The debate over how to fix the nation's healthcare system and provide for the 47 million Americans without insurance is heating up, and is sure, along with Iraq, to be the hot-button issue in the 2008 presidential election.
Clearly, candidates from both parties will be dipping their toes in the policy waters — unfortunately, President Bush missed an opportunity to steer the debate in a more constructive direction when he gave his State if the Union address last week.
The president's plan certainly has its merits, but they are not enough to compensate for its flaws — namely, that the White House "fix" would disrupt a private system that is already working in order to put a band-aid on a public system that is not. What's more, the White House plan would seek to punish millions of Americans who have made responsible choices about their family's healthcare.
You don't have to be Dr. Spock to know that one of the worst things a parent can do is punish a child for good behavior. Take away a promised treat or trip too many times from a toddler trying to play by the rules, and you're planting the seeds for an impossible adolescence.
Yet that's exactly the behavior encouraged by President Bush when he laid out his sweeping healthcare initiative. In a nutshell, the Bush plan would impose a new tax on millions of Americans who now have good employer-sponsored coverage, and give tax breaks to the tens of millions of uninsured so they could afford to buy coverage of their own.
Right now, millions of workers insured by their companies would get a small tax break. But if your family is one of the estimated 8 million who have a so-called "gold-plated" plan costing $15,000 or more, your taxes will go up. Essentially, if you have a good job with a generous company and prudently pick a comprehensive plan to protect your family year in and year out, you will be punished for good behavior.
And it's not just the Wall Street fat cats who will get hit. Millions of factory workers would also be disproportionately hurt by the plan. As the president of the United Steelworkers Union pointed out, the plan is "a back-door attempt to saddle union workers with a tax for the health-care benefits they negotiate through collective bargaining."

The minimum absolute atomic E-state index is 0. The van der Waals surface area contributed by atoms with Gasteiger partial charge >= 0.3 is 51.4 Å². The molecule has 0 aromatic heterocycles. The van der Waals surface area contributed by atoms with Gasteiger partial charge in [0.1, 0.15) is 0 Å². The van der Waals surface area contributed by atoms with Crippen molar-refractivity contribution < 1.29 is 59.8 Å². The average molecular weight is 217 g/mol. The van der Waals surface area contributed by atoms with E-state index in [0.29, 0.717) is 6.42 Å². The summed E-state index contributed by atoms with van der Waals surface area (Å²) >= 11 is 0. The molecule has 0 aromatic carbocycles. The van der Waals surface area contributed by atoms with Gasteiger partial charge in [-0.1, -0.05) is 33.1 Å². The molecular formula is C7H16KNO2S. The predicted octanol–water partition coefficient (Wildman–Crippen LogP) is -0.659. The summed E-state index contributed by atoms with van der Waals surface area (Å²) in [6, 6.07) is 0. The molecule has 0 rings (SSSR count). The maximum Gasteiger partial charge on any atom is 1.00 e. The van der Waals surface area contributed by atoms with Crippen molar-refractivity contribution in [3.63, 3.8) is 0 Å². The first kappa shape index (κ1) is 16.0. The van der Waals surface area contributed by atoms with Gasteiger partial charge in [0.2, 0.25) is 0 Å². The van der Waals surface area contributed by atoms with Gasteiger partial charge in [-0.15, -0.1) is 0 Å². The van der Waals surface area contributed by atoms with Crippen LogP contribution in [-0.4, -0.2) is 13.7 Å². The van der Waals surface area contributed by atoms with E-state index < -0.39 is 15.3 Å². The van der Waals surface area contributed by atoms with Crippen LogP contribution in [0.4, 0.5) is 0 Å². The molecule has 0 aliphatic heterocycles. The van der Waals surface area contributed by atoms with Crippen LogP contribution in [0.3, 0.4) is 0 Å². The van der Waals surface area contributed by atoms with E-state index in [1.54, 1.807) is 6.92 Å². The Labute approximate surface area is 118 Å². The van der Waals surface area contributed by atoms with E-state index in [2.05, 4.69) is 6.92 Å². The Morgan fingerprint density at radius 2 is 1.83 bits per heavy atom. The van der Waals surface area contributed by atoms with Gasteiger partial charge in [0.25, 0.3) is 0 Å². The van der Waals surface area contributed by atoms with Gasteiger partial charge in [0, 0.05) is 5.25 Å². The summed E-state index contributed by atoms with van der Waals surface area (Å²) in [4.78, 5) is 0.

Sure, runaway healthcare costs have crippled many industries in the rust-belt, but retroactively taxing these benefits after hard-fought negotiations seems unfair at best. What's next -- take away mortgage deductibility to subsidize new homes for renters?
The germ of a good idea in the president's proposal is that making individuals more directly accountable for the cost of their health coverage will increase competition and reduce overall costs — but I suspect the union bosses are right. It's a back-door tax increase no matter how you slice it. Before long the 65 percent of Americans who get their healthcare at work will pay for the 47 million who have no coverage at all.
Would the $15,000 "cap" on insurance be indexed for inflation? No one in Washington is talking — but don't bet on it. With healthcare costs rising at an annual rate of 7.5 percent, that means it only be a few years before the Bush plan morphed into a huge tax hike for tens of millions of American families. Just think of the unintended consequences of the Alternative Minimum Tax.
No doubt, the plight of the uninsured needs to be addressed, and Governors Spitzer, Schwarzenegger and Romney have floated a few good ideas. One of the biggest problems with the Bush proposal is that it discourages personal responsibility rather than promote it. For a nation with a negative personal saving rate that's a dangerous message to send to say the least.
No, this time Senate Majority Leader Harry Reid had it right when he declared: "Punish people because they have good insurance?" Sounds crazy, but such a plan could be well on its way.
Terry Keenan is anchor of Cashin’ In and is a FOX News Channel business correspondent. Tune in to Cashin' In on Saturdays at 11:30am and find out what you need to know to make your money grow and keep what you already have!